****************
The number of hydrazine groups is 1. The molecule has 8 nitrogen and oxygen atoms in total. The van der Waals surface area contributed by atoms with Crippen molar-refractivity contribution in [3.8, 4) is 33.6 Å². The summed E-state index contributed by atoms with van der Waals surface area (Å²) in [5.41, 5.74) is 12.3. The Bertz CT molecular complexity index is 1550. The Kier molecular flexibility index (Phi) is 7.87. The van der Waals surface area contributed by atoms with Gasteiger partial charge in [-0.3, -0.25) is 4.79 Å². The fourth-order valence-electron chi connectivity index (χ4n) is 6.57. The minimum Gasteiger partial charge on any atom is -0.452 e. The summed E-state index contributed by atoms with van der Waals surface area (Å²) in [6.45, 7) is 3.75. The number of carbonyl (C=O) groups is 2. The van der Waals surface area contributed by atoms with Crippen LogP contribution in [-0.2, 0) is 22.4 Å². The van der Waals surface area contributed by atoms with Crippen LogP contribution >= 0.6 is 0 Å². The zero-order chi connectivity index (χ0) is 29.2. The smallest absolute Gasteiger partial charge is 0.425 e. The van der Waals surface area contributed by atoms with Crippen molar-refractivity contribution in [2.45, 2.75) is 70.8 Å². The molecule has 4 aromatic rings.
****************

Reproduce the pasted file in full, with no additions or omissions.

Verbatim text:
The number of hydrazine groups is 1. The molecule has 8 nitrogen and oxygen atoms in total. The van der Waals surface area contributed by atoms with Crippen molar-refractivity contribution in [3.8, 4) is 33.6 Å². The summed E-state index contributed by atoms with van der Waals surface area (Å²) in [5.41, 5.74) is 12.3. The Bertz CT molecular complexity index is 1550. The Kier molecular flexibility index (Phi) is 7.87. The van der Waals surface area contributed by atoms with Gasteiger partial charge in [-0.3, -0.25) is 4.79 Å². The fourth-order valence-electron chi connectivity index (χ4n) is 6.57. The minimum Gasteiger partial charge on any atom is -0.452 e. The summed E-state index contributed by atoms with van der Waals surface area (Å²) in [6.45, 7) is 3.75. The number of carbonyl (C=O) groups is 2. The van der Waals surface area contributed by atoms with Crippen LogP contribution in [-0.2, 0) is 22.4 Å². The van der Waals surface area contributed by atoms with Crippen LogP contribution >= 0.6 is 0 Å². The zero-order chi connectivity index (χ0) is 29.2. The smallest absolute Gasteiger partial charge is 0.425 e. The van der Waals surface area contributed by atoms with Crippen molar-refractivity contribution in [2.45, 2.75) is 70.8 Å². The molecule has 4 aromatic rings.